“The first of our new ships will go on sale in September and we will be announcing key elements of the design and build this year.

“Our P&O Cruises signature features in dining and entertainment will be across all our ships, but the space and build of the two new ships allow us to have innovative new experiences to create the most memorable holidays.”

Thomas Weigend, managing director of Meyer Werft, said: “We are very happy to continue our excellent partnership with Carnival Corporation and P&O Cruises.”

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Carnival reshuffle ‘will help differentiate P&O and Cunard’

The reshuffle of Carnival UK’s leadership team will help to create “better brand focus and differentiation” between sister brands P&O Cruises and Cunard.

Speaking at the Clia Cruise Forum in Tilbury, David Dingle, chairman of Carnival UK, said the changes would be particularly beneficial to Cunard in helping to drive international growth for the brand.

In August the line revealed Gerard Tempest, formerly chief commercial officer for Carnival UK, was to leave the company. In his place positions were created at the helm of P&O, with Paul Ludlow put in change, and Cunard, a position which is still being recruited for.

Dingle said all businesses should constantly be under review to ensure their efficiency and development.

He said: “In the UK we went through a period where we tried to create as much organisational synergy for our brands as possible because through that you have greater efficiency, particularly cost efficiency.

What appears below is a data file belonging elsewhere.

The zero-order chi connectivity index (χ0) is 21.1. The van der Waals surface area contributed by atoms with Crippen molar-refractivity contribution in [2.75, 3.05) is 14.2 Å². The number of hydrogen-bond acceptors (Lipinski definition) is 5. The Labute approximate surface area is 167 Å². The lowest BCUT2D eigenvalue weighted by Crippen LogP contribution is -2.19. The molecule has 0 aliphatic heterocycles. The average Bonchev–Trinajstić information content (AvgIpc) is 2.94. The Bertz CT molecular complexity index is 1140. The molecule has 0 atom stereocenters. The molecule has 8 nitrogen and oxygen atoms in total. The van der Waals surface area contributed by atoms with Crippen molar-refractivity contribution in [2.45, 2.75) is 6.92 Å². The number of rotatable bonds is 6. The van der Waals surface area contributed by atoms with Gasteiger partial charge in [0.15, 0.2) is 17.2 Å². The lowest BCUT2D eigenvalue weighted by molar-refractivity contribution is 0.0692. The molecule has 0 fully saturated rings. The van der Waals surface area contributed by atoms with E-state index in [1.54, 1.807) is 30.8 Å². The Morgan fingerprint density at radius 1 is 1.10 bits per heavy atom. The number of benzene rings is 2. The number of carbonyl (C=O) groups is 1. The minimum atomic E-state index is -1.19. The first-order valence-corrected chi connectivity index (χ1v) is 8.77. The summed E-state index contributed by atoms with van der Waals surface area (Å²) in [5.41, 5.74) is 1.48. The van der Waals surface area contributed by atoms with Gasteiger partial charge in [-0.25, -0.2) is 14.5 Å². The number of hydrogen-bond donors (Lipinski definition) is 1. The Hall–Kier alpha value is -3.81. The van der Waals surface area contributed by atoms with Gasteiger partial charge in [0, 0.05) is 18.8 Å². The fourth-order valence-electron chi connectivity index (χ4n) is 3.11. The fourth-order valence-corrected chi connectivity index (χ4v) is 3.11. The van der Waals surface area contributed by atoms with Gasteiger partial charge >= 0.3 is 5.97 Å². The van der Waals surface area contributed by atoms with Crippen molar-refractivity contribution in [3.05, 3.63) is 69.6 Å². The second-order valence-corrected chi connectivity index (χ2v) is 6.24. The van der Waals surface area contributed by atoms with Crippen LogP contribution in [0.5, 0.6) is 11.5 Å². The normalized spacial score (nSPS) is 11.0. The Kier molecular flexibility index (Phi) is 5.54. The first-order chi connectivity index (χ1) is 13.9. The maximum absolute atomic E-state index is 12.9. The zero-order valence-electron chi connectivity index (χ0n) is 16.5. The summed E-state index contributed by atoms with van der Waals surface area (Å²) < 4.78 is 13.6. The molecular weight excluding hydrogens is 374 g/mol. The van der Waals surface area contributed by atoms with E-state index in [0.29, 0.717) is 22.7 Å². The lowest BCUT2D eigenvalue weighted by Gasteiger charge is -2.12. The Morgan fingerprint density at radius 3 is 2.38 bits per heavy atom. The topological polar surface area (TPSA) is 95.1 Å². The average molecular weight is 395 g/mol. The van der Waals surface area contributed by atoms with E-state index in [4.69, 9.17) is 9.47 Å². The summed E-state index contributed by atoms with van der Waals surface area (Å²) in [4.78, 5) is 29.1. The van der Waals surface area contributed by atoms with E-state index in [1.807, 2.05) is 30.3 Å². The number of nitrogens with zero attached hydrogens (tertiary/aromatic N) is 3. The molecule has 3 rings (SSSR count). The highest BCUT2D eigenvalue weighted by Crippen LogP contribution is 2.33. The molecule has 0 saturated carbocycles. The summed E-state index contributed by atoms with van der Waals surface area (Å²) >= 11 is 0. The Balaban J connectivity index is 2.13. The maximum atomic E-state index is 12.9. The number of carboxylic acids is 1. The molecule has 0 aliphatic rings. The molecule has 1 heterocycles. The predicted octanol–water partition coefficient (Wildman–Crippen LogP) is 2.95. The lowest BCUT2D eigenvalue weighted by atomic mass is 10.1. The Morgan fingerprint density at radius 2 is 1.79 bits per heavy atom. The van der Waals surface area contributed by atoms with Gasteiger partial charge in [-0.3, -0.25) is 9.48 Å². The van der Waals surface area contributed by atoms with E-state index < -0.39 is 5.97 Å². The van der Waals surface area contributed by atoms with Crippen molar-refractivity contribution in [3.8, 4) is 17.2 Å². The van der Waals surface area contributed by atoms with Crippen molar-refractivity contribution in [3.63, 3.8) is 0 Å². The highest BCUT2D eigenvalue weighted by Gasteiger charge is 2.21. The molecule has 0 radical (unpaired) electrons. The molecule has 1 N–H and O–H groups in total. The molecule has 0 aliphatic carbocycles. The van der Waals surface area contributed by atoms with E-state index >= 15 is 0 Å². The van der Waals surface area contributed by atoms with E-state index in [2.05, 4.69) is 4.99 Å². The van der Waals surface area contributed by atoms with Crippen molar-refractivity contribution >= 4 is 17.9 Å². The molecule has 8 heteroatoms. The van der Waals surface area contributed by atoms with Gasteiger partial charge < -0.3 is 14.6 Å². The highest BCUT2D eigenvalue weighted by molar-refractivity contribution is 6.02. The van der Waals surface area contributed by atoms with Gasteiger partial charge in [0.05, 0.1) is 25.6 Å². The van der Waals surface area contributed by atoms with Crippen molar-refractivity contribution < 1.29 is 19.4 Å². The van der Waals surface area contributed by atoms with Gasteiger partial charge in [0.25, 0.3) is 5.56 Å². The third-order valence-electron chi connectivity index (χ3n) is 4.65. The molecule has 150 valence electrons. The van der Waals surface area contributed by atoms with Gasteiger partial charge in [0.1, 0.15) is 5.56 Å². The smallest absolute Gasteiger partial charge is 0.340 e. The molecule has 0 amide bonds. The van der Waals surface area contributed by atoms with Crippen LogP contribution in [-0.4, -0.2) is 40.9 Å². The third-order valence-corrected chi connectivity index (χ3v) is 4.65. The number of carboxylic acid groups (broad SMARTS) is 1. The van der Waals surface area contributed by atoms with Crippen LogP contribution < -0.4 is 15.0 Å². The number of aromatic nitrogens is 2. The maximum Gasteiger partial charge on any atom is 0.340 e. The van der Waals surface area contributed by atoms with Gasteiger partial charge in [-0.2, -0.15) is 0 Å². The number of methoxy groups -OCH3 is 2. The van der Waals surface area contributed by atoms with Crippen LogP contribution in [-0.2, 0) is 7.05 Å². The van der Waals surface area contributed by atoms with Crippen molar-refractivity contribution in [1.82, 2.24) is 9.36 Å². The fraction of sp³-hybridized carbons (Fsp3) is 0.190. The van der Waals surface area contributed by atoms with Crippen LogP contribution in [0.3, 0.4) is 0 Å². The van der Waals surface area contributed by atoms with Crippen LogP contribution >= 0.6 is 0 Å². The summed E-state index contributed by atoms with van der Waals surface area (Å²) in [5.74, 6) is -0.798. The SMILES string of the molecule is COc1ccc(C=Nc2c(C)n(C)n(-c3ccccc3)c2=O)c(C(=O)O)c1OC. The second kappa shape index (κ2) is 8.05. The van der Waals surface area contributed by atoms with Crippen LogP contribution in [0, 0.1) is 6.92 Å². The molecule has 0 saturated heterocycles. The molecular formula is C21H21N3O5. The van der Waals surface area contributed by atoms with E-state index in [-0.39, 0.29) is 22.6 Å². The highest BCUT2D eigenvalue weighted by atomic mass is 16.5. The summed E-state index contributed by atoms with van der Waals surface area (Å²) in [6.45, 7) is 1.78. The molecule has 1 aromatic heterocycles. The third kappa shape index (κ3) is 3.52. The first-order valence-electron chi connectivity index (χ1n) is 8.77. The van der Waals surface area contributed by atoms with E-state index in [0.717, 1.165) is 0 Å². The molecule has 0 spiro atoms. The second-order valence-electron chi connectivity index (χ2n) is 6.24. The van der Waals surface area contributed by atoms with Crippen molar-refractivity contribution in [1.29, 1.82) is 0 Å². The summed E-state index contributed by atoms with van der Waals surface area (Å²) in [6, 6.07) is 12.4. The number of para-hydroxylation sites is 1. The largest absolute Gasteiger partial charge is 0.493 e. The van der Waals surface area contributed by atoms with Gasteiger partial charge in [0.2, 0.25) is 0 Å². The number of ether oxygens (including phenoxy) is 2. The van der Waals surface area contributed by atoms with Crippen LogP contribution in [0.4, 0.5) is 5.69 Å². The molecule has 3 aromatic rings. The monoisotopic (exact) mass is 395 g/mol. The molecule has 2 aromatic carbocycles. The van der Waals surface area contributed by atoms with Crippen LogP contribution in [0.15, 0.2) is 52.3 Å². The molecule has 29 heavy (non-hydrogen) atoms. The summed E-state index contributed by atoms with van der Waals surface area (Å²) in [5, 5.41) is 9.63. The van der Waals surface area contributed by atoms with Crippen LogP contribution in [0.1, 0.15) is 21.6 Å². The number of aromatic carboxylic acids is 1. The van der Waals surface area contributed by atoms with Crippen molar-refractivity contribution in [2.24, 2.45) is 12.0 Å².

“You have to be careful to differentiate still. Going round full circle again (reviewing the business and changing the leadership team) we believe it’s time to drive the brands harder, particularly for Cunard.

“We want to grow the international sourcing of the brand so we have to have much greater brand focus so that’s why we want to have some really brand specific leadership.

“We continue to develop the P&O brand and we’ve revitalized it over the past months and now we want to move forward and capitalise on that and dare I say think about what the next P&O cruises new ship might look for, should we decide to order it.”

Clia figures confirm global growth but UK decline

A previously-announced slump in UK cruise passengers last year has been re-confirmed in newly-published figures for the global industry.

The statistics for 2014 released by Clia show global demand for cruise holidays growing by 3.4% year-on-year to reach 22.04 million ocean cruise passengers.

But UK numbers dropped to 1.6 million from 1.7 million a year earlier, largely due to reduced cruise ship capacity away from UK ports and other popular destinations such as the Mediterranean